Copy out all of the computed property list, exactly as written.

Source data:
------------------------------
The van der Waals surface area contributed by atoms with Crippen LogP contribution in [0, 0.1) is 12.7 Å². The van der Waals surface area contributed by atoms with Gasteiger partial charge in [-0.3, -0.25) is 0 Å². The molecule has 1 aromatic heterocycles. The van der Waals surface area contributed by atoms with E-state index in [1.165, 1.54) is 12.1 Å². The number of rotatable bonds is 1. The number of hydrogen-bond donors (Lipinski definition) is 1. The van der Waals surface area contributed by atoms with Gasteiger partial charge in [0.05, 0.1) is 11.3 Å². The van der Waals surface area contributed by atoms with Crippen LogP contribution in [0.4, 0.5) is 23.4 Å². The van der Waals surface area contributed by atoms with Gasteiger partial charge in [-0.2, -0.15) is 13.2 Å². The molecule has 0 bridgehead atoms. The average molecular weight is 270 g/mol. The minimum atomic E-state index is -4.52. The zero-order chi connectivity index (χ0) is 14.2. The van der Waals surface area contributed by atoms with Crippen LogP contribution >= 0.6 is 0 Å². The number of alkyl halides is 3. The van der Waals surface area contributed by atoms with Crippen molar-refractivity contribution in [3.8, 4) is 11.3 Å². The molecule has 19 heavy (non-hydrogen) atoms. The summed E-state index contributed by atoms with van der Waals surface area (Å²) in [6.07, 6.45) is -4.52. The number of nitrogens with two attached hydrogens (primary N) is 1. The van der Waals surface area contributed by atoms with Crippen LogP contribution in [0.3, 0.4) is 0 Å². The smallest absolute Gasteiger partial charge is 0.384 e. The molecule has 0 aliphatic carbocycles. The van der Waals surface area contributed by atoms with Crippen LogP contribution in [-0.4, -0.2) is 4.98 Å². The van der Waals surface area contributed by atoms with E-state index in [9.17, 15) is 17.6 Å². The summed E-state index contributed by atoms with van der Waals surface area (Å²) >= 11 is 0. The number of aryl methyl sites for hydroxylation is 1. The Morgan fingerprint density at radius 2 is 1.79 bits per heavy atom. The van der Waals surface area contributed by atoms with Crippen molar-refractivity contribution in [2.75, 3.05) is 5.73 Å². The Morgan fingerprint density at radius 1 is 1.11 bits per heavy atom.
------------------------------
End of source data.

The van der Waals surface area contributed by atoms with Crippen LogP contribution in [0, 0.1) is 12.7 Å². The van der Waals surface area contributed by atoms with Gasteiger partial charge in [-0.3, -0.25) is 0 Å². The molecule has 1 aromatic heterocycles. The van der Waals surface area contributed by atoms with E-state index in [1.165, 1.54) is 12.1 Å². The number of rotatable bonds is 1. The number of hydrogen-bond donors (Lipinski definition) is 1. The van der Waals surface area contributed by atoms with Gasteiger partial charge in [0.05, 0.1) is 11.3 Å². The van der Waals surface area contributed by atoms with Crippen LogP contribution in [0.4, 0.5) is 23.4 Å². The van der Waals surface area contributed by atoms with Gasteiger partial charge in [-0.2, -0.15) is 13.2 Å². The molecule has 0 bridgehead atoms. The average molecular weight is 270 g/mol. The minimum atomic E-state index is -4.52. The zero-order chi connectivity index (χ0) is 14.2. The van der Waals surface area contributed by atoms with Crippen LogP contribution >= 0.6 is 0 Å². The number of alkyl halides is 3. The van der Waals surface area contributed by atoms with Crippen molar-refractivity contribution in [3.8, 4) is 11.3 Å². The molecule has 19 heavy (non-hydrogen) atoms. The summed E-state index contributed by atoms with van der Waals surface area (Å²) in [6.07, 6.45) is -4.52. The number of nitrogens with two attached hydrogens (primary N) is 1. The van der Waals surface area contributed by atoms with Crippen LogP contribution in [0.3, 0.4) is 0 Å². The smallest absolute Gasteiger partial charge is 0.384 e. The molecule has 0 aliphatic carbocycles. The van der Waals surface area contributed by atoms with Crippen LogP contribution in [-0.4, -0.2) is 4.98 Å². The van der Waals surface area contributed by atoms with E-state index in [9.17, 15) is 17.6 Å². The summed E-state index contributed by atoms with van der Waals surface area (Å²) >= 11 is 0. The number of aryl methyl sites for hydroxylation is 1. The Morgan fingerprint density at radius 2 is 1.79 bits per heavy atom. The van der Waals surface area contributed by atoms with Crippen molar-refractivity contribution in [2.75, 3.05) is 5.73 Å². The Morgan fingerprint density at radius 1 is 1.11 bits per heavy atom.